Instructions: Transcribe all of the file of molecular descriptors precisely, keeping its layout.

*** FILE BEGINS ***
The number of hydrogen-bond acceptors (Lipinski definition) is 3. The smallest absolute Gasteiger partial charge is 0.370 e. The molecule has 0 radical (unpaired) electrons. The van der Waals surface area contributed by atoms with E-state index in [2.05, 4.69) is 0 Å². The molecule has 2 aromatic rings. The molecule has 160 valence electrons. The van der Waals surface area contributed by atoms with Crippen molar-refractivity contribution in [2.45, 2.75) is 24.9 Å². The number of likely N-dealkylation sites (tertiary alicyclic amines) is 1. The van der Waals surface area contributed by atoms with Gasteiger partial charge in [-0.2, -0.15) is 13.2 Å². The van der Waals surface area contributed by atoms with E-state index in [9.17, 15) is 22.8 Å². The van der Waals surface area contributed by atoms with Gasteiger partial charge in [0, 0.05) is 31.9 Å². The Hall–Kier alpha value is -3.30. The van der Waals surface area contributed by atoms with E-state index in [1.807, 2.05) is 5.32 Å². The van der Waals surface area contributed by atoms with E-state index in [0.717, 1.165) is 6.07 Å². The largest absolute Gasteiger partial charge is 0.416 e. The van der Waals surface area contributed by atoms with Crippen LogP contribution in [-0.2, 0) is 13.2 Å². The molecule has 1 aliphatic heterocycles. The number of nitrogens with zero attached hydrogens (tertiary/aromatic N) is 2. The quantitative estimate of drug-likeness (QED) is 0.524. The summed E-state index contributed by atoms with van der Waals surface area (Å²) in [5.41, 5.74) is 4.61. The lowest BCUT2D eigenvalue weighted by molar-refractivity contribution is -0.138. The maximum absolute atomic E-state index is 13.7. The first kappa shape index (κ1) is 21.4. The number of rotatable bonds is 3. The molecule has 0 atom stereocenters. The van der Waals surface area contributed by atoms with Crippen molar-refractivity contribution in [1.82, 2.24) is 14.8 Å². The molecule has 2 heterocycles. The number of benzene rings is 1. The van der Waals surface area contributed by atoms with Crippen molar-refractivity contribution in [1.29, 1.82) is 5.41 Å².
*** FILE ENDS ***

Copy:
The number of hydrogen-bond acceptors (Lipinski definition) is 3. The smallest absolute Gasteiger partial charge is 0.370 e. The molecule has 0 radical (unpaired) electrons. The van der Waals surface area contributed by atoms with E-state index in [2.05, 4.69) is 0 Å². The molecule has 2 aromatic rings. The molecule has 160 valence electrons. The van der Waals surface area contributed by atoms with Crippen molar-refractivity contribution in [2.45, 2.75) is 24.9 Å². The number of likely N-dealkylation sites (tertiary alicyclic amines) is 1. The van der Waals surface area contributed by atoms with Gasteiger partial charge in [-0.2, -0.15) is 13.2 Å². The van der Waals surface area contributed by atoms with E-state index in [9.17, 15) is 22.8 Å². The van der Waals surface area contributed by atoms with Gasteiger partial charge in [0, 0.05) is 31.9 Å². The Hall–Kier alpha value is -3.30. The van der Waals surface area contributed by atoms with E-state index in [1.807, 2.05) is 5.32 Å². The van der Waals surface area contributed by atoms with E-state index in [0.717, 1.165) is 6.07 Å². The largest absolute Gasteiger partial charge is 0.416 e. The van der Waals surface area contributed by atoms with Crippen LogP contribution in [-0.2, 0) is 13.2 Å². The molecule has 1 aliphatic heterocycles. The number of nitrogens with zero attached hydrogens (tertiary/aromatic N) is 2. The quantitative estimate of drug-likeness (QED) is 0.524. The summed E-state index contributed by atoms with van der Waals surface area (Å²) in [5.41, 5.74) is 4.61. The lowest BCUT2D eigenvalue weighted by molar-refractivity contribution is -0.138. The maximum absolute atomic E-state index is 13.7. The first kappa shape index (κ1) is 21.4. The number of rotatable bonds is 3. The molecule has 0 atom stereocenters. The van der Waals surface area contributed by atoms with Crippen molar-refractivity contribution in [1.82, 2.24) is 14.8 Å². The molecule has 2 heterocycles. The number of benzene rings is 1. The van der Waals surface area contributed by atoms with Crippen molar-refractivity contribution in [1.29, 1.82) is 5.41 Å².